From 1964 to 1968  we produced movies using our parents Bell and Howell movie cameras. At first, we filmed our friends acting goofy around the house and favorite hang outs -that was in the 8th grade.  By the 9th grade we were charging kids 50 cents to be in our movies and they didn’t just hang out at the parents’ house anymore.  Kids were being blown up, shot at and chased by the bad guys in War movies, Spy movies and even a Roman drama.  Growing up in Oklahoma the culture allowed hunting as a normal recreation which gave us access to shotguns, black powder and a great locations. The Verdigris River which is northeast of Tulsa was our favorite location and isolated from civilization and parental control.  All the tall guys had to be the bad guys (the Germans) the little guys were the good guys (the Americans). We bought army surplus and dyed the fatigues black and spray painted the helmets and wore them backwards so they would look like German helmets.  Once we had a old, gray ’59 Ford station wagon.  We painted a couple of swastikas on it, filled the back up with black powder and drove it down the river and blew it up.  We did this until we graduated from Will Rogers High School in 1968. Needless to say, we went our separate ways pursuing a life outside of Tulsa.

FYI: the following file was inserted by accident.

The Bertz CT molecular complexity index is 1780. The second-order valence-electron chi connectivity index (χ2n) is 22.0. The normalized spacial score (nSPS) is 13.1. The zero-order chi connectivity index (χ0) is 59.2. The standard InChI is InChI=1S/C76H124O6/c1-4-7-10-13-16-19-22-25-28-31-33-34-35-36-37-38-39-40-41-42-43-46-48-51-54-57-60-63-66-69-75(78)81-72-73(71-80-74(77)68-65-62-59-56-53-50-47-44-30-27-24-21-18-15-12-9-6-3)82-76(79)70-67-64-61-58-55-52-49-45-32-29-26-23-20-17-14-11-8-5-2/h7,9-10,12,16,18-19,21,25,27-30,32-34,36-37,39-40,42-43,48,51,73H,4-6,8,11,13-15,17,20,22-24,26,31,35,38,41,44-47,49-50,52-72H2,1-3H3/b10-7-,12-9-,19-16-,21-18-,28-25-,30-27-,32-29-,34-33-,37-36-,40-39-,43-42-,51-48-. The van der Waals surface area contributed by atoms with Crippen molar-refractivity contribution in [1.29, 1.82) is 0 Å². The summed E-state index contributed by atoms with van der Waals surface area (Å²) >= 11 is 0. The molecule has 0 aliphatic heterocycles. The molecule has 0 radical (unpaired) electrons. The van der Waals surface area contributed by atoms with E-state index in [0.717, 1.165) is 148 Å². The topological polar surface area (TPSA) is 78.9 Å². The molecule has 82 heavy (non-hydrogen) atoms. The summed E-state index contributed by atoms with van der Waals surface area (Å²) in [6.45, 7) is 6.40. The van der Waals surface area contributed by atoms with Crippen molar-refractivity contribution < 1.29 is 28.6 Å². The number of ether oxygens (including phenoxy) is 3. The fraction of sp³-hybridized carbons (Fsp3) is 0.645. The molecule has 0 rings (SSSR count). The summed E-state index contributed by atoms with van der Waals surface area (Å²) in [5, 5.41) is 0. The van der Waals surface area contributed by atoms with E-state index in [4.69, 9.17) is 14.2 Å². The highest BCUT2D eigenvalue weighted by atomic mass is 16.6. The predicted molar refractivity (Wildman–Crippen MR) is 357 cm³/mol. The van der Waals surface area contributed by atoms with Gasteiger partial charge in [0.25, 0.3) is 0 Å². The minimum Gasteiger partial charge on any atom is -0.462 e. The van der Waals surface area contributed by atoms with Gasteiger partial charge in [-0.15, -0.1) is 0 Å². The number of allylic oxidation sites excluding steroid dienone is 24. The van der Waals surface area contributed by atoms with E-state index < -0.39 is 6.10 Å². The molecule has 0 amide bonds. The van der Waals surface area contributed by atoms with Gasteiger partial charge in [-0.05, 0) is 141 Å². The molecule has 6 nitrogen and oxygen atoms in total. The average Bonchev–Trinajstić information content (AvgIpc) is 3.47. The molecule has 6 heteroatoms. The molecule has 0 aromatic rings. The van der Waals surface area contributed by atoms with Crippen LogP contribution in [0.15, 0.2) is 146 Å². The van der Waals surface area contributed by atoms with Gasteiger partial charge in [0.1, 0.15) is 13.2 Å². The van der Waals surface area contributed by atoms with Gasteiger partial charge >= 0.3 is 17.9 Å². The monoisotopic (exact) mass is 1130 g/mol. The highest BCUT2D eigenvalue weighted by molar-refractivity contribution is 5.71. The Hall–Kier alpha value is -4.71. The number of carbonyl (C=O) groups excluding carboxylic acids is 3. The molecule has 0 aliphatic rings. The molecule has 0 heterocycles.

In 2010 as a result of facebook this little band of brothers reestablished the brotherhood -but, not without loss. In May of 2008 Dean Bishop who crated the GTO’s and was our mastermind passed away from cancer – Dean was financially supported and cared for by fellow members Rex and Ricky Gray until his death. Dan Lundy the tallest member of the GTO’s passed away in the mid 90’s from cancer after being exposed to agent orange in Vietnam. The surviving members of the original six GTO’s including myself are: Rex Gray and brother Ricky Gray and Dan Battreall. 

I am eternally grateful to my band of brothers for not only giving me wonderful memories but laying the foundation for the career I enjoy today.